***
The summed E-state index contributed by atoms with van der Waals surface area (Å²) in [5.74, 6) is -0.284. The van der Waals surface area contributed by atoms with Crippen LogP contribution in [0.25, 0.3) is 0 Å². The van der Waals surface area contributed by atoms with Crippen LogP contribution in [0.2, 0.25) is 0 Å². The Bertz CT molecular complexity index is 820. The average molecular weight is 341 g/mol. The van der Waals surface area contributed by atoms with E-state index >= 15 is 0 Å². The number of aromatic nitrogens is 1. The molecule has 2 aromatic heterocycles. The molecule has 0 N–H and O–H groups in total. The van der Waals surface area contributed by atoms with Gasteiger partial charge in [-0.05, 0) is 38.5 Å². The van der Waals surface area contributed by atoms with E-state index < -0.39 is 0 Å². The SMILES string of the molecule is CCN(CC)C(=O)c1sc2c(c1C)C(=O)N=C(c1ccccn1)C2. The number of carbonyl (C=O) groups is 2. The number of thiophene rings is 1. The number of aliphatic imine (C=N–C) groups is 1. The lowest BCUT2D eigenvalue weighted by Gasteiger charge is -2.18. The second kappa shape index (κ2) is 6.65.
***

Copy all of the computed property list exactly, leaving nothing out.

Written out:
The summed E-state index contributed by atoms with van der Waals surface area (Å²) in [5.74, 6) is -0.284. The van der Waals surface area contributed by atoms with Crippen LogP contribution in [0.25, 0.3) is 0 Å². The van der Waals surface area contributed by atoms with Crippen LogP contribution in [0.2, 0.25) is 0 Å². The Bertz CT molecular complexity index is 820. The average molecular weight is 341 g/mol. The van der Waals surface area contributed by atoms with E-state index >= 15 is 0 Å². The number of aromatic nitrogens is 1. The molecule has 2 aromatic heterocycles. The molecule has 0 N–H and O–H groups in total. The van der Waals surface area contributed by atoms with Gasteiger partial charge in [-0.05, 0) is 38.5 Å². The van der Waals surface area contributed by atoms with E-state index < -0.39 is 0 Å². The SMILES string of the molecule is CCN(CC)C(=O)c1sc2c(c1C)C(=O)N=C(c1ccccn1)C2. The number of carbonyl (C=O) groups is 2. The number of thiophene rings is 1. The number of aliphatic imine (C=N–C) groups is 1. The lowest BCUT2D eigenvalue weighted by Gasteiger charge is -2.18. The second kappa shape index (κ2) is 6.65.